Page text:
What is Energy?

It is both a simple and complex question to any person among the humankind.

So, why don’t we go back in time and ask a man whose work is acknowledged from every scientist in the world.

When lecturing about conservation of energy in the 1960s, Richard Feynman remarked:

“It is important to realize that in physics today, we have no knowledge of what energy is. We do not have a picture that energy comes in little blobs of a definite amount. It is not that way. However, there are formulas for calculating some numerical quantity, and when we add it all together it gives “28” —always the same number. It is an abstract thing in that it does not tell us the mechanism or the reasons for the various formulas”

Also, nowadays when someone opens a physics textbook, it will tell you energy is “the capacity to do work”. Then it usually goes on to explain that “work” is the action of moving something against a force. But isn’t this definition kind of unsatisfying? It’s a bit like Plato’s definition of man as a “featherless biped” – it’s hard to poke holes in the reasoning, but you can’t help but feel something is missing.

So if we would like to answer that question with a sentence, it would probably be that:

“Energy is in everything – it is often described as ‘the ability to do work’”.

There is no physical “essence” of energy, and no such thing as “pure energy”. Energy is always carried by something, usually in the form of movement.

So, after all this entire introduction, a normal person would ask, what is the relationship between energy and a satellite?

So it’s time for us to get back to our satellite and introduce you the Electrical Power Subsystem

The subsystem’s purpose is the following: we must ensure that the CubeSat will have the appropriate energy levels in order all the other subsystems to work properly at correct voltage and current between specific limits. How can we succeed that? By collecting solar energy using solar panels, storing it in battery packs and deliver it via special circuits.

Each of these point hides numerus individual points and as a result challenges and problems to overcome.

For instance, the gathering of the energy sounds really simple but it is not. Starting with the core problems, with which criteria should we choose our solar panels? What we look for is efficiency.  Efficiency is the percentage of energy in the form of solar light that the solar panel can make use of and convert it into electric energy. A conventional (single junction) panel has approximately 15%(!) efficiency. Not only that, but they have a maximum efficiency limit that is called detailed balance limit or Shockley Queisser Efficiency Limit. Furthermore, the conventional solar panels lose efficiency over time. So as a result we need an alternative option that provides greater efficiency, without increasing solar’s surface. The solution is given by using triple junction solar cells. There are a lot of types for similar panels, each having different specifications. In aerospace, GaAs collector are widely used, because of their low cost/efficiency ratio.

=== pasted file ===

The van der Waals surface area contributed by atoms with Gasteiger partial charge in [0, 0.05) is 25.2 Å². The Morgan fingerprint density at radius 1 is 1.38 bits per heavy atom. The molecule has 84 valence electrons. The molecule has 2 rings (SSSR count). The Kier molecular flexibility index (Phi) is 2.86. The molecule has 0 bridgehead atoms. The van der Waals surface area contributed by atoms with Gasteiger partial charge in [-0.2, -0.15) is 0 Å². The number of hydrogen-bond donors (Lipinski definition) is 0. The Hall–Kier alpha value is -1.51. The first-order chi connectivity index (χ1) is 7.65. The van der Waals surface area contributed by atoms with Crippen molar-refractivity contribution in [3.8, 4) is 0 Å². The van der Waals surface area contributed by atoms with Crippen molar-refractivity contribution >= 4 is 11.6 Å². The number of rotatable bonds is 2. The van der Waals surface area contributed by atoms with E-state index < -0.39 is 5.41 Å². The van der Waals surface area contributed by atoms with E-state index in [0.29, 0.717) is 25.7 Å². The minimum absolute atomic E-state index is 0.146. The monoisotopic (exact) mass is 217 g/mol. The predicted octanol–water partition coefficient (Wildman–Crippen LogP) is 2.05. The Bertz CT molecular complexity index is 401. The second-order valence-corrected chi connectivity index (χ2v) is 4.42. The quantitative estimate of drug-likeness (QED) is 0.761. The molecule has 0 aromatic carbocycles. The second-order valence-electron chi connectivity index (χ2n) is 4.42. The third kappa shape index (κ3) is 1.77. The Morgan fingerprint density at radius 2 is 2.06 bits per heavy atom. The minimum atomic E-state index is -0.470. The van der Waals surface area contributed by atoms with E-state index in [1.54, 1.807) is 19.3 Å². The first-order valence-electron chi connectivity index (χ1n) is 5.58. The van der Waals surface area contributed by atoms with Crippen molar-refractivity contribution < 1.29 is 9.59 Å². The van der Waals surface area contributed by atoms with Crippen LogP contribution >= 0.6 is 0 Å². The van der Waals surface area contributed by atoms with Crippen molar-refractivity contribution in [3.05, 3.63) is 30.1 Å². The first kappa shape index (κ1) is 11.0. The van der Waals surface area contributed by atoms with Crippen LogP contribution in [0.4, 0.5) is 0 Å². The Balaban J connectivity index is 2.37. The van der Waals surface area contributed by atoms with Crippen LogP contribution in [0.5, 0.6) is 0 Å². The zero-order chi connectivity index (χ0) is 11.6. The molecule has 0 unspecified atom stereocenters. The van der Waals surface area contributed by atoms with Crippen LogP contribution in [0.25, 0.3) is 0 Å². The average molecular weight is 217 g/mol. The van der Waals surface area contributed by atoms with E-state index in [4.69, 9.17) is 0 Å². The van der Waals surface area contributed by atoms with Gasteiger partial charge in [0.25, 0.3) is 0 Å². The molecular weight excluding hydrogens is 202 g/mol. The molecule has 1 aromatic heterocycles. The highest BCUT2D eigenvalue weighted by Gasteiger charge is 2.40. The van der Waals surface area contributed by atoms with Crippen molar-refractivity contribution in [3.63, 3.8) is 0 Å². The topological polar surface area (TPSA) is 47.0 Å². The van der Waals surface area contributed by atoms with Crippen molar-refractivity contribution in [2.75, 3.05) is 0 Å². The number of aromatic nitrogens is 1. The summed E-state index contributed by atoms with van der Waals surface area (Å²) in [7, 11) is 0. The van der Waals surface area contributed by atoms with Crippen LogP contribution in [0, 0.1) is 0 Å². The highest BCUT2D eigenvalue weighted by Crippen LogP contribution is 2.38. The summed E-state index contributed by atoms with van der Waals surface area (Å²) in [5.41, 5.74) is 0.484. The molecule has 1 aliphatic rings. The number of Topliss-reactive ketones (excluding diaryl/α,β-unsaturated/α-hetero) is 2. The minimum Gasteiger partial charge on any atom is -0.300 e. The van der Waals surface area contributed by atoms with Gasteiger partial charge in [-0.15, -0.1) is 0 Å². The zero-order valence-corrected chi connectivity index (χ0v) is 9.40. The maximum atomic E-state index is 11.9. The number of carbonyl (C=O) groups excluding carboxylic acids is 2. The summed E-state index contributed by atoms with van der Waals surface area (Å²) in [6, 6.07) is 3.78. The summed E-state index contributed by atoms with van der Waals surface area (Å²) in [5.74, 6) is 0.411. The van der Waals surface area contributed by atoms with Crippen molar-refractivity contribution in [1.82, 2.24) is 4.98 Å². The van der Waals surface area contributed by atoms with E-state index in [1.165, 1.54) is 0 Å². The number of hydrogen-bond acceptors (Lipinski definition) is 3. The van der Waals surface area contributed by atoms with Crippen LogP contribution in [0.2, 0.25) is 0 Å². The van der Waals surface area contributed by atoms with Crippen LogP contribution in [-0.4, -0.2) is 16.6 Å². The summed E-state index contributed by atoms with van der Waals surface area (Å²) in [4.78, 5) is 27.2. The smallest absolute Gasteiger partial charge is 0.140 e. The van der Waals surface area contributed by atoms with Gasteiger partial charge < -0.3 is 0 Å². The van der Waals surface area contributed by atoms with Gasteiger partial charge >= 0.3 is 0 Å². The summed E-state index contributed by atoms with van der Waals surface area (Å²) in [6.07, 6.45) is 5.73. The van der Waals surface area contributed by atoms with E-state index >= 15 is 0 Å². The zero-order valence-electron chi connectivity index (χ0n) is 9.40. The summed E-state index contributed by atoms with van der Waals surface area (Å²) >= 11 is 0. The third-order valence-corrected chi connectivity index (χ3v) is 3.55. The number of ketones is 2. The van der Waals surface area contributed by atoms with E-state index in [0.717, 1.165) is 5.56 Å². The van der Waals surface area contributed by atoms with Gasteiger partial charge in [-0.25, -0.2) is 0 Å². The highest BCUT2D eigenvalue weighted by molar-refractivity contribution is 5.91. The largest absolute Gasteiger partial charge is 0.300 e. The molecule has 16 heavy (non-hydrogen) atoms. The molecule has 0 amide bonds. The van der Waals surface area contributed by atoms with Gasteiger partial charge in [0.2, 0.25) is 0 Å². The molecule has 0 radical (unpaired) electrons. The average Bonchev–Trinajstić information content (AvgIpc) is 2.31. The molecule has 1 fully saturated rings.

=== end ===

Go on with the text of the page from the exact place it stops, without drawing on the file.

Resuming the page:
Ok so far, but what happens when the satellite is overshadowed by earth? In this case, the EPS has to take care of supplying the needed energy. And here comes the energy storage. It is easily understandable that while we are in sun’s light (~60 min) we don’t only have to power all the internal systems, but also store all the needed energy so nothing underfuctions while on earths shadow (~30 min). The distributing of energy to supply and charging is rather complicated in itself.

EPS PCB

Whether we are powered directly by the collectors or by the batteries, we have to distribute the energy and provide the correct voltages for the operation of each subsystem. We also have to regulate the voltage to acceptable limits. For example, some components operate  at 3.3V, but others at 2.4V or 5V.  So the outputs of the circuit have to deliver constant and unchanged the desirable values.

Also, while these outputs are providing current on low voltages, that have to be raised, without risking the overheating of a component.Another feature of the EPS is the protection from overcurrent via monitoring the current passing from each bus.

Of course, all the above have to be implemented inside the highly limited space of a CubeSat. Every cubic and square centimeter plays a critical role and there is a need for good use of the space provided.

3D model of EPS Circuit

The students in this subsystem are postgraduates from the department of Electronic Engineering of the Alexander Technological Educational Institute.

At this moment, Amponis Giorgos and Terzakis Christos are working on the delivering circuit and its PCB, while Georgakas Giorgos and Litsos Giorgos are finishing the charging circuit and its parameterization in order to be functional for our data!

Categories: CubeSat